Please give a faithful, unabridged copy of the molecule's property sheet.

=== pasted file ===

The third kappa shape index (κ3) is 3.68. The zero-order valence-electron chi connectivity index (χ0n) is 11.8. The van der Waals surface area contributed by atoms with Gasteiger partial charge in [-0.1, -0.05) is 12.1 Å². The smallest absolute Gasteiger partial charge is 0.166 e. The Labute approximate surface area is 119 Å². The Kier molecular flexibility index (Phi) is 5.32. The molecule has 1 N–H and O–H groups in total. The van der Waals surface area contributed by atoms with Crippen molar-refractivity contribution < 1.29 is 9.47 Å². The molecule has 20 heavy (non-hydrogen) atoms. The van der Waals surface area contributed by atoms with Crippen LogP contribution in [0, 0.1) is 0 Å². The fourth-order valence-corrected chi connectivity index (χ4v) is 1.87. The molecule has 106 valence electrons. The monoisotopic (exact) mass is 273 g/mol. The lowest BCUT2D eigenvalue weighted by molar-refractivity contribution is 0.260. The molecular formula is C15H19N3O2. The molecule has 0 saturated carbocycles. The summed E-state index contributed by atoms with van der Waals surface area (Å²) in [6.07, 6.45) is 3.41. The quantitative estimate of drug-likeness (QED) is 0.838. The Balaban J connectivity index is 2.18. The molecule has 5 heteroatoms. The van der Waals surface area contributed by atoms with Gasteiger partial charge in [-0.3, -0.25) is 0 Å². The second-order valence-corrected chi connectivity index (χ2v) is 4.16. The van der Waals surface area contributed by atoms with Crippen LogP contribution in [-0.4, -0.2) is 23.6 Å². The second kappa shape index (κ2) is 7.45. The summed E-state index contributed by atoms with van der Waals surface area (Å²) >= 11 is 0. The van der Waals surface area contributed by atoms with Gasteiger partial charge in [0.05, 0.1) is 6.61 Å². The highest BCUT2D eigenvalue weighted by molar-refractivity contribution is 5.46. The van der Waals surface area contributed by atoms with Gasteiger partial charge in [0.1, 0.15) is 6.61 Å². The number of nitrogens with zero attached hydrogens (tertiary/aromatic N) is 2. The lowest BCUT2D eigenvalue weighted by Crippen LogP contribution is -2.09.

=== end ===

The third kappa shape index (κ3) is 3.68. The zero-order valence-electron chi connectivity index (χ0n) is 11.8. The van der Waals surface area contributed by atoms with Gasteiger partial charge in [-0.1, -0.05) is 12.1 Å². The smallest absolute Gasteiger partial charge is 0.166 e. The Labute approximate surface area is 119 Å². The Kier molecular flexibility index (Phi) is 5.32. The molecule has 1 N–H and O–H groups in total. The van der Waals surface area contributed by atoms with Crippen molar-refractivity contribution < 1.29 is 9.47 Å². The molecule has 20 heavy (non-hydrogen) atoms. The van der Waals surface area contributed by atoms with Crippen LogP contribution in [0, 0.1) is 0 Å². The fourth-order valence-corrected chi connectivity index (χ4v) is 1.87. The molecule has 106 valence electrons. The monoisotopic (exact) mass is 273 g/mol. The lowest BCUT2D eigenvalue weighted by molar-refractivity contribution is 0.260. The molecular formula is C15H19N3O2. The molecule has 0 saturated carbocycles. The summed E-state index contributed by atoms with van der Waals surface area (Å²) in [6.07, 6.45) is 3.41. The quantitative estimate of drug-likeness (QED) is 0.838. The Balaban J connectivity index is 2.18. The molecule has 5 heteroatoms. The van der Waals surface area contributed by atoms with Gasteiger partial charge in [-0.3, -0.25) is 0 Å². The second-order valence-corrected chi connectivity index (χ2v) is 4.16. The van der Waals surface area contributed by atoms with Crippen LogP contribution in [-0.4, -0.2) is 23.6 Å². The second kappa shape index (κ2) is 7.45. The summed E-state index contributed by atoms with van der Waals surface area (Å²) >= 11 is 0. The van der Waals surface area contributed by atoms with Gasteiger partial charge in [0.05, 0.1) is 6.61 Å². The highest BCUT2D eigenvalue weighted by molar-refractivity contribution is 5.46. The van der Waals surface area contributed by atoms with Gasteiger partial charge in [0.1, 0.15) is 6.61 Å². The number of nitrogens with zero attached hydrogens (tertiary/aromatic N) is 2. The lowest BCUT2D eigenvalue weighted by Crippen LogP contribution is -2.09.